Components area in UI Builder

In order to start developing your first UI Component, click on the “New Custom Component” button to create a new one.

Create a new Custom Component in UI Builder

Once you’re done with the previous step, it immediately opens the component editor where we will actually develop the component.

Custom UI Component development screen in UI Builder

On the screenshot above, you can see the UI Component editor which is divided into 3 sections:

  • On the left-hand side, you can see the component files; you can manage your source files here; uploading files using drag-and-drop is supported as well
  • In the middle section, there are four sub-sections to edit the component “properties/events/actions” and the “TEXT” section for editing a selected file content.
  • And finally, the last section is a preview of the component “properties/events/actions

A little bit later, we will touch on each section in more detail, but for now, let’s create a simple component to see how it works on a UI Page.

Select the “src/index.js” and you will see the basic code of the UI Component. At this point, the component doesn’t render anything and if you place the component on a UI Page, it won’t make any difference.

Basic UI Component code upon new component creation

As you recall, I wrote at the beginning of the article that our UI Builder is based on the ReactJS library, so we actually develop a React component and we use everything we can use in a React application.

This means we can use Hooks, create Higher-Order Components, and of course, we are allowed to create components using JSX syntax.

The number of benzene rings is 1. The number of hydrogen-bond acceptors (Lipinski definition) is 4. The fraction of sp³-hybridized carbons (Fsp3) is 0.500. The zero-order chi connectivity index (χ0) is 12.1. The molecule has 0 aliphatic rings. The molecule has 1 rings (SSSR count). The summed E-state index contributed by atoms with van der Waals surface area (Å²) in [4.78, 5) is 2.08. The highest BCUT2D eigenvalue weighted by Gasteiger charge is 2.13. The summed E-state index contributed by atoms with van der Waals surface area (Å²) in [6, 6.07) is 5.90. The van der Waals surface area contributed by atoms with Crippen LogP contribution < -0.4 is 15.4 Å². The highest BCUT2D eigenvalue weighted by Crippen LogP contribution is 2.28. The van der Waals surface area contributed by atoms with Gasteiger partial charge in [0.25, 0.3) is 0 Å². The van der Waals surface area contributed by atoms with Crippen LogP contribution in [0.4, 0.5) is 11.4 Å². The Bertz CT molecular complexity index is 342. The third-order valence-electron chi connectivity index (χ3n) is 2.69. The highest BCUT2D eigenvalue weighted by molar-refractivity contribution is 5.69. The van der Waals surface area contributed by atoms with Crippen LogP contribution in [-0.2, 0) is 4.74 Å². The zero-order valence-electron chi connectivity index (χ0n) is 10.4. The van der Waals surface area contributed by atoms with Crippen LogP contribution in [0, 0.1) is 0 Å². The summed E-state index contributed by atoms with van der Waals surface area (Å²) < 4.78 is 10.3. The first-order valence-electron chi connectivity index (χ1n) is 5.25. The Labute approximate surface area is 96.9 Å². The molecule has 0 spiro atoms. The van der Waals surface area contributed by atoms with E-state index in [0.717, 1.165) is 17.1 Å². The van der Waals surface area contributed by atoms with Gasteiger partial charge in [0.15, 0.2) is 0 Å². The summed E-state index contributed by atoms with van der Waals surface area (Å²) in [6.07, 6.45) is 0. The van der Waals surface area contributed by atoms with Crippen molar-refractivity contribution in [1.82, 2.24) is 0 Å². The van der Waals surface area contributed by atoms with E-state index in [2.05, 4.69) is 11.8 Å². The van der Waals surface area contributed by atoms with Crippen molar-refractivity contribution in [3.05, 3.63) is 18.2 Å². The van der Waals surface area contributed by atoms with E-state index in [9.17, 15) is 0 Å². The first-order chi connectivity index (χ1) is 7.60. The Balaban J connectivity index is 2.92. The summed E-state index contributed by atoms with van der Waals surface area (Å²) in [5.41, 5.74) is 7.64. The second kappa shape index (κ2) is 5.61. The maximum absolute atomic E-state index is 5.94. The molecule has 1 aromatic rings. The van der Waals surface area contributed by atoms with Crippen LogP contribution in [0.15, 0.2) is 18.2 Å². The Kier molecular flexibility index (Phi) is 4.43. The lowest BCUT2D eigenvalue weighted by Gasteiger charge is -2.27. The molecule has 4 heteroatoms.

Let’s render a native Input HTML Element to see what it will look like in the UI Builder app.

Copy/paste the following code in the editor and then save the component by clicking on the green “SAVE” button.

export default function MyCustomComponent() {

 return (
   <input type="text" placeholder="input your value here..."/>
 )
}
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Save new custom component in UI Builder

Once it’s saved, go to the User Interface screen and add the UI Component onto the landing page. You can find all your Custom Components in the components toolbar on the right side.

Drag and drop new Custom Component from the UI Builder toolbox

Now, let’s open the page in preview mode to how it looks.

Preview of custom component added in UI Builder

Congratulations, you made your first custom UI component! Although it doesn’t look pretty at the moment, the main goal was to inject your own component into the UI Builder environment and we did it perfectly. It was easy, wasn’t it?

Custom Component Logic

Next, we are going to expand upon our component by adding its own state and behavior.

Let’s create a greeting form that will show an alert with a greeting message on a button click. Go back to the component editor and select the “src/index.js” file for editing, replace it with the following code, then save the component.

import { useState } from 'react'

export default function MyCustomComponent() {
 const \[name, setName\] = useState('')

 const sayHi = () => {
   alert(\`Hello ${name}\`)
 }

 return ( 
   <div>
     <h4>Greeting!</h4>

     <input 
       value={ name } 
       placeholder="input your name here..."
       onChange={ e => setName(e.target.value) }
     />

     <button onClick={ sayHi }>Say Hi</button>
   </div>
 )
}
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Create input with alert custom component